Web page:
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Amazon Go's Convenience Appeals to Customers

But not all shoppers love the products being sold

Amazon Go has received a lot of attention for a store with only six locations in three cities. It's not hard to see why, since the" walk out without paying" concept is novel, and eliminating friction is the holy grail of omnichannel retailing.

Cashierless checkout isn't the sole domain of Amazon, though. Competitors have popped up offering similar solutions to eliminate lines and self-scanning frustrations. "In our hypercompetitive retail age, frictionless checkouts allow brick-and-mortar retailers to enhance their customer service and customer engagement levels," said Michael Gabay, CEO of Trigo Vision, a seamless checkout provider. He also sees the concept working in other verticals besides groceries and how the elimination of cashiers could ultimately free up staff to help customers on the sales floor. 

It's also an appealing concept to consumers—at least in theory. According to MuleSoft, a majority (60%) of internet users worldwide said they would prefer a "just walk out" shopping experience if offered by other retailers. More than three-fourths of those under 35 were into a cashierless store visit. 

Most retailers aren't going to adopt Amazon's exact format, but there are insights to be gained from how customers shop the store. Two new reports provide a look at consumer behavior and attitudes concerning Amazon Go. 

An October report from Field Agent sent mystery shoppers to all of the Amazon Go locations to quantify the shopping experience. 

On a scale from 1 to 5, Amazon Go received an overall rating of 4.62. The highest marks went to ease of shopping (4.81) and product selection (4.76), while the lowest score was given to taste or quality of the freshly prepared food (3.76). As is often the case, dazzling tech doesn't necessarily lend itself to enjoyable sensory experiences. 

Convenience stores were the leading format that shoppers said Amazon Go could replace (86%), which wasn't surprising. There has been speculation that Amazon Go could also compete with quick-service restaurants, which meshed with this survey's respondents citing fast food (48%) and fast-casual (43%) as potentially being replaced. The second-most-cited response was vending machines (62%), which might be less obvious. Only 29% saw Amazon Go as a grocery store alternative.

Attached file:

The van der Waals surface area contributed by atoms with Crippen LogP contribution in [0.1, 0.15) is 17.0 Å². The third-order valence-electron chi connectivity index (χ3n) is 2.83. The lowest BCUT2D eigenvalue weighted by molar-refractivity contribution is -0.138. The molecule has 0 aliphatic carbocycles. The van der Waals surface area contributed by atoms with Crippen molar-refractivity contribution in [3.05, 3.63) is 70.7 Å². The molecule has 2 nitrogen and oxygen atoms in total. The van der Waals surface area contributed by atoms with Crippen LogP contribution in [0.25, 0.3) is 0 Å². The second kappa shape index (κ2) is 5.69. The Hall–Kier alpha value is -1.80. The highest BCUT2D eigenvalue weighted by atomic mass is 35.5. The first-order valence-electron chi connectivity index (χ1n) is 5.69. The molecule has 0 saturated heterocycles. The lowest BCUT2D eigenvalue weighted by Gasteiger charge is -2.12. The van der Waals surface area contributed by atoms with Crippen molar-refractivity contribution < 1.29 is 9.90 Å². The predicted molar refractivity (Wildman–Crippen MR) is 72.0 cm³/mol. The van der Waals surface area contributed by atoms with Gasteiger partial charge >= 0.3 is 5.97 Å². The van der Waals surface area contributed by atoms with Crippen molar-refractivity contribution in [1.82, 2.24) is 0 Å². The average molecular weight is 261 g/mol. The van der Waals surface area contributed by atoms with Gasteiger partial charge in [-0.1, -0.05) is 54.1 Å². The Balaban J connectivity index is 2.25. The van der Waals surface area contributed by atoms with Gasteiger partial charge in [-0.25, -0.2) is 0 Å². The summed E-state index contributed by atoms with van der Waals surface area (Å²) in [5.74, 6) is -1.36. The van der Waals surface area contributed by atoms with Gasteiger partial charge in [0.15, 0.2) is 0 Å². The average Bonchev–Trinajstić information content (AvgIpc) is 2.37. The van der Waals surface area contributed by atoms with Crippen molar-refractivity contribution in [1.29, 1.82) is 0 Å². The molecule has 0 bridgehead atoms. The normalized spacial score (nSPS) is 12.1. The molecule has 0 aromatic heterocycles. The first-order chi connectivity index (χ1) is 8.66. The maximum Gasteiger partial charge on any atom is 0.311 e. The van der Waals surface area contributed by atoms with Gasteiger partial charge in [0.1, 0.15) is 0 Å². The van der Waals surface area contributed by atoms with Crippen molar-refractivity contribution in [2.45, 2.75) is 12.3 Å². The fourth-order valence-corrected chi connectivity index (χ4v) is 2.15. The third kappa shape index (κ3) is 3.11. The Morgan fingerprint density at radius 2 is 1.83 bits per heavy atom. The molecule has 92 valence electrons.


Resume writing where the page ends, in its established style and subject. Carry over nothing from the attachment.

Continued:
This was also a finding from inMarket, which used location-based data to discover that weekday foot traffic to Amazon Go stores is higher than at traditional grocery stores, but it peaks around breakfast and lunchtime. Three of the five stores measured are closed on weekends, a time when supermarkets are busy. 

The average dwell time was 27 minutes, which seems high for such a small-format store with limited selection that touts convenience. (Currently, square footage ranges from 1,450 to 2,100.) It's not clear if this is due to its novelty attracting gawkers rather than strategic shoppers, especially since the inMarket data showed that 44% were repeat visitors. 

Interest in Amazon Go isn't just hypothetically high, the shoppers who used Amazon Go also had a positive impression of it. According to Field Agent, 57% said they were "completely likely" to use Amazon Go in the future (14% had already used it prior to the survey), and only 5% would've preferred a conventional checkout during their shopping trip.